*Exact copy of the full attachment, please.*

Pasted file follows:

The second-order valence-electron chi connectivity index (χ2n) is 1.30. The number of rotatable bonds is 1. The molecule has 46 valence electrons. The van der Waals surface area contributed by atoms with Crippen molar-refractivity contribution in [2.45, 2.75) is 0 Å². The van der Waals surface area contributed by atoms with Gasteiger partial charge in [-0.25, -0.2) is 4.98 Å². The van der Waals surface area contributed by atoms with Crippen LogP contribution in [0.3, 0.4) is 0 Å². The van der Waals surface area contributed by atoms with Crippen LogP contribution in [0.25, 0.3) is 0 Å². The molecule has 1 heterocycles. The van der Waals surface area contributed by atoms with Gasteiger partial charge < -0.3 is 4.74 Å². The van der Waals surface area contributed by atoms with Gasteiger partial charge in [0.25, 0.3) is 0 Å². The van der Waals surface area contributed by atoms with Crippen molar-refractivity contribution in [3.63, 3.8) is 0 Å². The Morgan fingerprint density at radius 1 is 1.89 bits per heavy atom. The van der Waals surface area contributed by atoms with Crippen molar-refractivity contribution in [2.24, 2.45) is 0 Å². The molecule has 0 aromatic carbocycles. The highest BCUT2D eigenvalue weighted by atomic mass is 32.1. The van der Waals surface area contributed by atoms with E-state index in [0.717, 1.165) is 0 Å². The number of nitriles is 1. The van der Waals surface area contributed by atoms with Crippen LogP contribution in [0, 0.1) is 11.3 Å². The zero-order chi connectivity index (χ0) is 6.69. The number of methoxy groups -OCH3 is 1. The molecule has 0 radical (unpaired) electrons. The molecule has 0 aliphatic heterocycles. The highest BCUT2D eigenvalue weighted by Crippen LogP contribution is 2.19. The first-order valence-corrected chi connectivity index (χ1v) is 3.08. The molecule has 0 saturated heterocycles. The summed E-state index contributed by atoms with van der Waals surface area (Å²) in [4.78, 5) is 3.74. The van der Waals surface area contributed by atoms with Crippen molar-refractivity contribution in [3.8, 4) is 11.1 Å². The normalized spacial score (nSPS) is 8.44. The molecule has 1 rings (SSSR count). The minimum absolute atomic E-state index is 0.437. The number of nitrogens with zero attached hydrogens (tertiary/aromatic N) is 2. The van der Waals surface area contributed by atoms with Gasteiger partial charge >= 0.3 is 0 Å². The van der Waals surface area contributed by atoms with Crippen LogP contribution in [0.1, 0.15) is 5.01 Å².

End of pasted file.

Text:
The second-order valence-electron chi connectivity index (χ2n) is 1.30. The number of rotatable bonds is 1. The molecule has 46 valence electrons. The van der Waals surface area contributed by atoms with Crippen molar-refractivity contribution in [2.45, 2.75) is 0 Å². The van der Waals surface area contributed by atoms with Gasteiger partial charge in [-0.25, -0.2) is 4.98 Å². The van der Waals surface area contributed by atoms with Crippen LogP contribution in [0.3, 0.4) is 0 Å². The van der Waals surface area contributed by atoms with Crippen LogP contribution in [0.25, 0.3) is 0 Å². The molecule has 1 heterocycles. The van der Waals surface area contributed by atoms with Gasteiger partial charge < -0.3 is 4.74 Å². The van der Waals surface area contributed by atoms with Gasteiger partial charge in [0.25, 0.3) is 0 Å². The van der Waals surface area contributed by atoms with Crippen molar-refractivity contribution in [3.63, 3.8) is 0 Å². The Morgan fingerprint density at radius 1 is 1.89 bits per heavy atom. The van der Waals surface area contributed by atoms with Crippen molar-refractivity contribution in [2.24, 2.45) is 0 Å². The molecule has 0 aromatic carbocycles. The highest BCUT2D eigenvalue weighted by atomic mass is 32.1. The van der Waals surface area contributed by atoms with E-state index in [0.717, 1.165) is 0 Å². The number of nitriles is 1. The van der Waals surface area contributed by atoms with Crippen LogP contribution in [0, 0.1) is 11.3 Å². The zero-order chi connectivity index (χ0) is 6.69. The number of methoxy groups -OCH3 is 1. The molecule has 0 radical (unpaired) electrons. The molecule has 0 aliphatic heterocycles. The highest BCUT2D eigenvalue weighted by Crippen LogP contribution is 2.19. The first-order valence-corrected chi connectivity index (χ1v) is 3.08. The molecule has 0 saturated heterocycles. The summed E-state index contributed by atoms with van der Waals surface area (Å²) in [4.78, 5) is 3.74. The van der Waals surface area contributed by atoms with Crippen molar-refractivity contribution in [3.8, 4) is 11.1 Å². The normalized spacial score (nSPS) is 8.44. The molecule has 1 rings (SSSR count). The minimum absolute atomic E-state index is 0.437. The number of nitrogens with zero attached hydrogens (tertiary/aromatic N) is 2. The van der Waals surface area contributed by atoms with Gasteiger partial charge >= 0.3 is 0 Å². The van der Waals surface area contributed by atoms with Crippen LogP contribution in [0.1, 0.15) is 5.01 Å².